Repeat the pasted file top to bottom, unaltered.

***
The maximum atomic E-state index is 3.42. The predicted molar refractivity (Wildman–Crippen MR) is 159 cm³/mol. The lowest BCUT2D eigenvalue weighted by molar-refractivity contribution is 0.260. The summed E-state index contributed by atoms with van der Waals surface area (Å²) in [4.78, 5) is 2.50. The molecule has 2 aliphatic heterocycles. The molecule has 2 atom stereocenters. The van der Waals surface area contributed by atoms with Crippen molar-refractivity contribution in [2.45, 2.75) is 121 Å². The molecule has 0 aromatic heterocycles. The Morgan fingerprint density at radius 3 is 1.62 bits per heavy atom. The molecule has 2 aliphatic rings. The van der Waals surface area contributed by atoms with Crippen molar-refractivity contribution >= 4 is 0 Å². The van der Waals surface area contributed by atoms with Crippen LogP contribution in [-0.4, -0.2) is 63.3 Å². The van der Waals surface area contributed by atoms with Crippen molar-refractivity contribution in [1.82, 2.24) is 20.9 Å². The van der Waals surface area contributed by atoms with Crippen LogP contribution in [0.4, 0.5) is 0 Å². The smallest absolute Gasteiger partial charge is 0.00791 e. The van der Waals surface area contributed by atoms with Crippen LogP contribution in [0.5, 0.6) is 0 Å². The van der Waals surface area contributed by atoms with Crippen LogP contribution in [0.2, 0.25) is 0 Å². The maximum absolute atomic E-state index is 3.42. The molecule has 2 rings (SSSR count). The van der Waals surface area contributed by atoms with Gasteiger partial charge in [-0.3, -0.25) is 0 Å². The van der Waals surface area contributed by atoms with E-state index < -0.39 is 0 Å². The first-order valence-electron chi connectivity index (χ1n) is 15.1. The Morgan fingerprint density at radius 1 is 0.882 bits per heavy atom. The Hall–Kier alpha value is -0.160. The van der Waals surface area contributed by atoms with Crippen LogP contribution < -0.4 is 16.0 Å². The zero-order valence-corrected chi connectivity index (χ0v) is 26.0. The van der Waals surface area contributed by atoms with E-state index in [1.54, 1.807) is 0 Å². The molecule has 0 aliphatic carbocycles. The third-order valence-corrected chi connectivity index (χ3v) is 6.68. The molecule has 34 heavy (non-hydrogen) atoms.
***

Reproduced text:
The maximum atomic E-state index is 3.42. The predicted molar refractivity (Wildman–Crippen MR) is 159 cm³/mol. The lowest BCUT2D eigenvalue weighted by molar-refractivity contribution is 0.260. The summed E-state index contributed by atoms with van der Waals surface area (Å²) in [4.78, 5) is 2.50. The molecule has 2 aliphatic heterocycles. The molecule has 2 atom stereocenters. The van der Waals surface area contributed by atoms with Crippen molar-refractivity contribution in [2.45, 2.75) is 121 Å². The molecule has 0 aromatic heterocycles. The Morgan fingerprint density at radius 3 is 1.62 bits per heavy atom. The molecule has 2 aliphatic rings. The van der Waals surface area contributed by atoms with Crippen molar-refractivity contribution >= 4 is 0 Å². The van der Waals surface area contributed by atoms with Crippen LogP contribution in [-0.4, -0.2) is 63.3 Å². The van der Waals surface area contributed by atoms with Crippen molar-refractivity contribution in [1.82, 2.24) is 20.9 Å². The van der Waals surface area contributed by atoms with Crippen LogP contribution in [0.4, 0.5) is 0 Å². The smallest absolute Gasteiger partial charge is 0.00791 e. The van der Waals surface area contributed by atoms with Crippen LogP contribution in [0.5, 0.6) is 0 Å². The van der Waals surface area contributed by atoms with Crippen LogP contribution in [0.2, 0.25) is 0 Å². The maximum absolute atomic E-state index is 3.42. The molecule has 2 rings (SSSR count). The van der Waals surface area contributed by atoms with Gasteiger partial charge in [-0.3, -0.25) is 0 Å². The van der Waals surface area contributed by atoms with E-state index < -0.39 is 0 Å². The first-order valence-electron chi connectivity index (χ1n) is 15.1. The Morgan fingerprint density at radius 1 is 0.882 bits per heavy atom. The Hall–Kier alpha value is -0.160. The van der Waals surface area contributed by atoms with Crippen LogP contribution < -0.4 is 16.0 Å². The zero-order valence-corrected chi connectivity index (χ0v) is 26.0. The van der Waals surface area contributed by atoms with E-state index in [1.54, 1.807) is 0 Å². The molecule has 0 aliphatic carbocycles. The third-order valence-corrected chi connectivity index (χ3v) is 6.68. The molecule has 34 heavy (non-hydrogen) atoms.